The time was ripe for a change of government at Athens, as the Sicilian disaster seemed to prove the failure of democracy. Some of the officers of the Athenian army at Samos, who were themselves of the wealthier class, favored the establishment of oligarchy, in which they thought they should have more of the privileges naturally belonging to men of their standing. Accordingly, when Alcibiades sent them word that he would return and make the satrap an ally of Athens if they should set up an oligarchy, they readily consented. But when their spokesman came to Athens, the citizens met his proposals with a storm of indignation. They objected equally to changing the government and to recalling the impious traitor Alcibiades. But the oligarch addressed the objections one by one, and asked them what else could be done. He asked, “How are we to raise money to support the war against both Persia and our many Greek enemies?” Unable to meet this pointed argument, the people gave way, in the hope that they might renew the democracy at the close of the war. It soon appeared, however, that Alcibiades had grossly deceived the Athenians in making them believe he would win with the help of Persia.

The oligarchs proceeded, nevertheless, to carry out their designs. As a part of the program, their clubs at Athens assassinated Androcles and other prominent democrats, and in this way terrorized the whole state. Overestimating the extent of the conspiracy, the people feared to talk on the subject with one another, lest in so doing they might betray themselves to an enemy. This mutual distrust among the citizens made the conspirators safe. They managed to place the state under the control of a Council of Four Hundred, which included the principal oligarchs. This body was to rule with absolute power.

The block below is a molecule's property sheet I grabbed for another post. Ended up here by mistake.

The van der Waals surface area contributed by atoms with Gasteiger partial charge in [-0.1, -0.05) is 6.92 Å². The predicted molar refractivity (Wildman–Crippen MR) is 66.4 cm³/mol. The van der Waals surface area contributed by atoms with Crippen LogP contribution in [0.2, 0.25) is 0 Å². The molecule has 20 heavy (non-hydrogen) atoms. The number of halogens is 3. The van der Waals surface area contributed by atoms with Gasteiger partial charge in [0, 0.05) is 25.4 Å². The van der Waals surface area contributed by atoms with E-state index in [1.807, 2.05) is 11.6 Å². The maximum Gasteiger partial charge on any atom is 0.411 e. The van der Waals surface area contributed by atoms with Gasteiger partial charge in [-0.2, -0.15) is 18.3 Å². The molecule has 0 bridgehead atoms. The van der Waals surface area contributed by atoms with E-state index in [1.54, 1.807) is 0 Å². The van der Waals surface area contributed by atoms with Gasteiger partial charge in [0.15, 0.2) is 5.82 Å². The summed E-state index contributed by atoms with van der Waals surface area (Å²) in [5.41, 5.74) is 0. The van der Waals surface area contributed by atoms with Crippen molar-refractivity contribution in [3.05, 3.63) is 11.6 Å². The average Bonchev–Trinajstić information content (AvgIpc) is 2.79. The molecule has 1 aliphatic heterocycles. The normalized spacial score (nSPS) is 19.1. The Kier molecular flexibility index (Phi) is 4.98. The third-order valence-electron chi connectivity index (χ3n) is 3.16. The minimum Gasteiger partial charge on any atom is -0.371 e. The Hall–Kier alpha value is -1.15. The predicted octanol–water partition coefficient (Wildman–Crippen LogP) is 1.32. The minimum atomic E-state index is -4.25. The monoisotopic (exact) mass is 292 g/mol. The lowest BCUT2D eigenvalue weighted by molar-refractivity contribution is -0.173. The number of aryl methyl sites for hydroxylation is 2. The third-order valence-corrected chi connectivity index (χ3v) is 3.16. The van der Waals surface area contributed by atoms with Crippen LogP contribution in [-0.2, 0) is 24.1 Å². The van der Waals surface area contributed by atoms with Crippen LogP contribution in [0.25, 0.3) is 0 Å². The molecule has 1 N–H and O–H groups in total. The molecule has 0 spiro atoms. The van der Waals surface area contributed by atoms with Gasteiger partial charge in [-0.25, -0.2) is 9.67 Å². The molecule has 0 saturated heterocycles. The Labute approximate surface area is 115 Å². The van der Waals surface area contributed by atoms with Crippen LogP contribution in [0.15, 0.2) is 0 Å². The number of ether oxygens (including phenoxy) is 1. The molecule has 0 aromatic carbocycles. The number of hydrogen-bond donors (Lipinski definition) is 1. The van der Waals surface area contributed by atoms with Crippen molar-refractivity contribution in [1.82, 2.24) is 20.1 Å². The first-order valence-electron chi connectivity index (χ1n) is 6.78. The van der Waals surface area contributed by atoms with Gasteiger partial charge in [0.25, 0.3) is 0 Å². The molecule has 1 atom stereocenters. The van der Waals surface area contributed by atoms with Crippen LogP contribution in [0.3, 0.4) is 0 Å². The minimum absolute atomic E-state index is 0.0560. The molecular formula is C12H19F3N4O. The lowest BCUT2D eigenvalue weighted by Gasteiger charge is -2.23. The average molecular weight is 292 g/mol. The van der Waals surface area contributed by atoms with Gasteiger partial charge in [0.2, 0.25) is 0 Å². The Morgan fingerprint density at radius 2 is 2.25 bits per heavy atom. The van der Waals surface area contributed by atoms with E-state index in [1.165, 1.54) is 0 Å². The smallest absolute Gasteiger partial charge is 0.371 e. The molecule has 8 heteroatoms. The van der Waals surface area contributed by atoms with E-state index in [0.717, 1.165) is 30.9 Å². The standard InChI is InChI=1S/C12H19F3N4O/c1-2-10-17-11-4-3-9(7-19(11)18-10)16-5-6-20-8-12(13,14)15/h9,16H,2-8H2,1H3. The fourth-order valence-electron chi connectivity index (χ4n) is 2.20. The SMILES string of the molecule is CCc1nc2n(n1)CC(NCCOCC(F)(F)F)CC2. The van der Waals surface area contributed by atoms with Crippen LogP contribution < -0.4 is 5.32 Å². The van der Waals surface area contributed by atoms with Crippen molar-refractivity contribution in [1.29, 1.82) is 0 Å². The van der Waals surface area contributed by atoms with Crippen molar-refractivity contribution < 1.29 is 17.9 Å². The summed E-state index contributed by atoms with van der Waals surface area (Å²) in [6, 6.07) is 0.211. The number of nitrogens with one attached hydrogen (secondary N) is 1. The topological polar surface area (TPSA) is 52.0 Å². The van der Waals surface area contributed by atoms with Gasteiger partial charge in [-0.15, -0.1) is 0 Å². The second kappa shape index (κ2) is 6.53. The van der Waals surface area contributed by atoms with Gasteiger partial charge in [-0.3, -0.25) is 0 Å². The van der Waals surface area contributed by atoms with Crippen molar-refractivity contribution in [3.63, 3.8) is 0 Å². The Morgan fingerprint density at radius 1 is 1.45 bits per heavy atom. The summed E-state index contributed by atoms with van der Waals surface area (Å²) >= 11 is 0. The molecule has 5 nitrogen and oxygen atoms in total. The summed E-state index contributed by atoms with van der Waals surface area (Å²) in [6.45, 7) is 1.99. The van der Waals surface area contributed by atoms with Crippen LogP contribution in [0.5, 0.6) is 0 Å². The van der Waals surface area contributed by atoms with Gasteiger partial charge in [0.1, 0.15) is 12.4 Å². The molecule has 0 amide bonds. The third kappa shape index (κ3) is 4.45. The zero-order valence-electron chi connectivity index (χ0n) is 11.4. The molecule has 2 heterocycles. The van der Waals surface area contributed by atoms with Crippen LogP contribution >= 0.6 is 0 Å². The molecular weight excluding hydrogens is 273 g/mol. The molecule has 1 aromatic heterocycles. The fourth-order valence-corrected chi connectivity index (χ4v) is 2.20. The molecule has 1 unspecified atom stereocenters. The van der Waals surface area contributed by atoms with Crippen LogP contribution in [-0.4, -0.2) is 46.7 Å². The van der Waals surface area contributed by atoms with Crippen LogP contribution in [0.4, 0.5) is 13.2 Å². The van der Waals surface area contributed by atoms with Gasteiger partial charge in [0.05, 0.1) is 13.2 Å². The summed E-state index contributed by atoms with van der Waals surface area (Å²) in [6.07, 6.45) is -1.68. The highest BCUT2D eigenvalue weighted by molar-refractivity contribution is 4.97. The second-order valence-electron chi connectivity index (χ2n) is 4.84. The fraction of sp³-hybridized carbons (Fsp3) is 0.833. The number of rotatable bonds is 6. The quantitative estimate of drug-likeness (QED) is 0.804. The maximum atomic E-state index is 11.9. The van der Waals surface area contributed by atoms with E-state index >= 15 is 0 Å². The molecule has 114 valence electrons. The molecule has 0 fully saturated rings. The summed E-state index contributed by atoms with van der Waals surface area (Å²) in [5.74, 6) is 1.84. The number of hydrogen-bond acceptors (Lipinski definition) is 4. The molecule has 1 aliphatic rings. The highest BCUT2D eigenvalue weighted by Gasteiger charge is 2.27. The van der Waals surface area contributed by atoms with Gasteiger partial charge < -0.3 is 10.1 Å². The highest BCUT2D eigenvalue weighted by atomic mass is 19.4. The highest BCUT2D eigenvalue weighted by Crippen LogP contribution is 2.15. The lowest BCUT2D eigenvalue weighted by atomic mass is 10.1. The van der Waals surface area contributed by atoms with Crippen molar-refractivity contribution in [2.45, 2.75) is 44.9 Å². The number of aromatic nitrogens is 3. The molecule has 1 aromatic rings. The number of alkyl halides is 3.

The Rule of the Four Hundred 411 B.C.

When organized, the Four Hundred assumed the reins of government. They ruled by force, assassinating, banishing, and imprisoning their opponents on mere suspicion. They showed their lack of patriotism by their unwillingness to make peace with Lacedaemon at any price, and their weakness by yielding Euboea to the enemy.

News of the violence and cruelty of the Four Hundred came to the Athenian army at Samos. The soldiers assembled, declared that Athens had revolted, and that they themselves constituted the true government of the empire. They deposed their oligarchic officers, and filled the vacant places with popular men; they prepared to carry on the war with vigor, and hoped through Alcibiades to win Persia to their side. Thrasybulus, one of the new commanders, brought the famous exile to their camp. A democrat once more, Alcibiades was immediately elected general and placed in chief command of the army. Now he was ready to use all the resources of his mind to save Athens from the ruin he had brought upon her. To the envoys from the Four Hundred, he replied that this new council must abdicate immediately in favor of the old Council of Five Hundred. At the same time he prudently restrained the troops from going to Athens to punish the usurpers.

The Four Hundred began to fell insecure. Lacking a definite policy, they split into two factions; the extreme oligarchs and the moderates. With the help of the moderates the citizens overthrew the Four Hundred, after a three months’ rule, and restored the democracy.